The Chinese Manhattan
By Harvey D. Shapiro
It seems like only a few years ago that the Flushing area in the center of the New York City borough of Queens was a quiet residential community populated largely by middle-income Jews who worked in Manhattan. Now some call Flushing “the Chinese Manhattan.” It has been transformed into a bustling center of Chinese life in New York, providing not only homes for perhaps a 100,000 people, but also an array of professional offices and a sea of shops selling Chinese food and other Asian products.
Because changing immigration laws have made it easier for Asians to gain entry to the U.S., New York’s Chinese population is booming. The original Chinatown has spilled over its borders into neighboring communities, and there are now four other heavily Chinese neighborhoods in New York City. One is in East Harlem, originally an Italian neighborhood and then a home to Hispanics. Plus there are now two Chinese areas in Brooklyn. And there is Flushing, rapidly emerging as the new center of Chinese life.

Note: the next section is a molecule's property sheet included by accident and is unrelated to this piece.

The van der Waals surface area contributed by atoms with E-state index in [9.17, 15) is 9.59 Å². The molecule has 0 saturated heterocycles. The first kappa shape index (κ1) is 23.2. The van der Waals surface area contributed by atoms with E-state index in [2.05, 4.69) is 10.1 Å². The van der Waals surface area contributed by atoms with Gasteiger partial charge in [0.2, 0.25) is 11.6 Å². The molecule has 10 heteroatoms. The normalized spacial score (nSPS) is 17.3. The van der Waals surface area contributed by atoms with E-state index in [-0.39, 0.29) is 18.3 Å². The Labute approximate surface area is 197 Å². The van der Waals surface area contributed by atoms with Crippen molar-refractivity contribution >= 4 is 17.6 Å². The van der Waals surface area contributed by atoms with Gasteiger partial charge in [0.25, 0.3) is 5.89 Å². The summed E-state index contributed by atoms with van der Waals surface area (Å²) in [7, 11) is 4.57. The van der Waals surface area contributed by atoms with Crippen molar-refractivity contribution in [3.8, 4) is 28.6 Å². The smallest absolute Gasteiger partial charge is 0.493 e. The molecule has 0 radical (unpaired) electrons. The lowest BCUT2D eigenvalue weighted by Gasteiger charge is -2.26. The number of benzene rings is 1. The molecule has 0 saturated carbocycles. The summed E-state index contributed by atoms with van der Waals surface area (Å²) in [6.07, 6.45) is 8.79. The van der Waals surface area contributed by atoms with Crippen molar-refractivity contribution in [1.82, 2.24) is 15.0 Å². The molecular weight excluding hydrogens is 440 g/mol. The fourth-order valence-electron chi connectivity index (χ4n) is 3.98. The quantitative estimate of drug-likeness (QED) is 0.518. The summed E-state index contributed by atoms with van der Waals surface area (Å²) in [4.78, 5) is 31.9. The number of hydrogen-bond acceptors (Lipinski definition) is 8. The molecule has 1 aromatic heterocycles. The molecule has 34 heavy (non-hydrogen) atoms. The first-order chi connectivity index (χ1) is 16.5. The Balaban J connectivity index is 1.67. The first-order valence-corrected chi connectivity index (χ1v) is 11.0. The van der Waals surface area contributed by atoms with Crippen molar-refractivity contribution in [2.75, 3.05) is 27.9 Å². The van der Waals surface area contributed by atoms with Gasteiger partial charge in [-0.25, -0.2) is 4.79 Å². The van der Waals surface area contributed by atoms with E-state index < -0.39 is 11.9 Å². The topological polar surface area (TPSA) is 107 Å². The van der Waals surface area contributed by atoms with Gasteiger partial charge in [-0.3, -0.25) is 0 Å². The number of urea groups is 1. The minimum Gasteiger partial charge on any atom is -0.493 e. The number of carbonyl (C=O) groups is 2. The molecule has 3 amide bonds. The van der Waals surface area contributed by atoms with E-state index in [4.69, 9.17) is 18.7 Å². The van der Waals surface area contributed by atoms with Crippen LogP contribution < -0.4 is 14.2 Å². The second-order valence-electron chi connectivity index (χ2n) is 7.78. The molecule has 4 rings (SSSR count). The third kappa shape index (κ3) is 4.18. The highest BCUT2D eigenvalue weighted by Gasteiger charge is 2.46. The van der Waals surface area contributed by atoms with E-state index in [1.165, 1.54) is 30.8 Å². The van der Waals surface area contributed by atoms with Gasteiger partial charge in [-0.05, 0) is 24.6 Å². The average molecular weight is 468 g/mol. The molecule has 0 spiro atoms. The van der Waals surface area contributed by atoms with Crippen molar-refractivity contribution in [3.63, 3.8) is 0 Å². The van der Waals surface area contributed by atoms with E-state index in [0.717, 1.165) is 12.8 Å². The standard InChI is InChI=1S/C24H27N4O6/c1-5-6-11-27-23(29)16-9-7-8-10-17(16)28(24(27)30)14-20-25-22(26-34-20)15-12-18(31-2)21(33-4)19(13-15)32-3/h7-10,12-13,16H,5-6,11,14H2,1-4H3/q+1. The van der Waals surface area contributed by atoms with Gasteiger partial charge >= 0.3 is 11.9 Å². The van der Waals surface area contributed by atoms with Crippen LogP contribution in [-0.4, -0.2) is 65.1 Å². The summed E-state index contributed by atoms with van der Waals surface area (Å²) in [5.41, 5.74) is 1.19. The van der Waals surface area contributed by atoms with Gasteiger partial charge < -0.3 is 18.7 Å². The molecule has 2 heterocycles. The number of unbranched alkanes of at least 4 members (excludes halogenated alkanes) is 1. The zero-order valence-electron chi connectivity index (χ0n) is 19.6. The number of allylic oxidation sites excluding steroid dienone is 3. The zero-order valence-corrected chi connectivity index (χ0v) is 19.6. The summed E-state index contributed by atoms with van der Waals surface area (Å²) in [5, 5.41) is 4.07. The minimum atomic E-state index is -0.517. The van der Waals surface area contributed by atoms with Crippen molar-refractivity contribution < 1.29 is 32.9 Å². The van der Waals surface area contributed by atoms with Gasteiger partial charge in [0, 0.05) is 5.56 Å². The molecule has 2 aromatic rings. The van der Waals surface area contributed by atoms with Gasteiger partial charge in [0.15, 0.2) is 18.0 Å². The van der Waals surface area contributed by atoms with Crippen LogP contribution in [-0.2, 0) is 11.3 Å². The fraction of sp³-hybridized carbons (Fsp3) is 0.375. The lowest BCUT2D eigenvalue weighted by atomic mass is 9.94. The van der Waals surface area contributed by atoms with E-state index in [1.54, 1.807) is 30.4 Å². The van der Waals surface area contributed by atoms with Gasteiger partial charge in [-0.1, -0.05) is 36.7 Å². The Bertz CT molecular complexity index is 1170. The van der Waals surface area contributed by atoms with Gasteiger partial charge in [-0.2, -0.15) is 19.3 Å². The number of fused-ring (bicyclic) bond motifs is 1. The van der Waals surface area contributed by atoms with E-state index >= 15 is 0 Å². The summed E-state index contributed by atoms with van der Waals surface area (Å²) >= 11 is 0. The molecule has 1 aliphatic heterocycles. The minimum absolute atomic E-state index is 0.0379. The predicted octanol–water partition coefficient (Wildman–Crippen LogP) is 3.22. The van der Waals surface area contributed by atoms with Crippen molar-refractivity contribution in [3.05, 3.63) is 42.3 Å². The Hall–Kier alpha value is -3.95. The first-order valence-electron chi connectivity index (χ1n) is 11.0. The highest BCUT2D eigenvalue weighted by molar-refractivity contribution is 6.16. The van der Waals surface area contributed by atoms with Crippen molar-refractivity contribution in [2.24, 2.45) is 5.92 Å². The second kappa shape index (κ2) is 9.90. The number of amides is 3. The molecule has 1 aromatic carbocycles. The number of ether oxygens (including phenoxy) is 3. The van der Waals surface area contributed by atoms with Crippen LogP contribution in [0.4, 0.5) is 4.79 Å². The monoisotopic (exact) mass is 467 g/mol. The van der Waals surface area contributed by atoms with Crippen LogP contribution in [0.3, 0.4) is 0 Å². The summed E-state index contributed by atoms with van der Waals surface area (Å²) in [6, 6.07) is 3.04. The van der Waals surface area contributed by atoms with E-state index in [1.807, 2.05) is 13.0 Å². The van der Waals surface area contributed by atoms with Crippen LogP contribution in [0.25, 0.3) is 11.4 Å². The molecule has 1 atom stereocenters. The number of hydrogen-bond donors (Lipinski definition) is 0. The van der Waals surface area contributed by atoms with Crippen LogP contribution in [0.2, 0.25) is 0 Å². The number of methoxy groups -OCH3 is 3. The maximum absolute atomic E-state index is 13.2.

Chinatown has always had a dual role. It is home to thousands of Chinese people, and it is also a tourist mecca, a standard stop for visitors to New York seeking Chinese restaurants, exotic vegetables — and counterfeit versions of designer handbags. As New York City’s Chinese population has grown, it has spilled out of Chinatown into two adjacent neighborhoods: Little Italy and the Lower East Side. The former still has gelato and pizza stands but the people living in the apartments upstairs of the stores are likely to be Chinese. Similarly, in the Lower East Side, the Yiddish language signs have been painted over as the immigrant Jews have departed. Now, the area is increasingly populated by Chinese resident and shopkeepers, particularly those selling supplies and equipment to New York City’s hundreds of Chinese restaurants.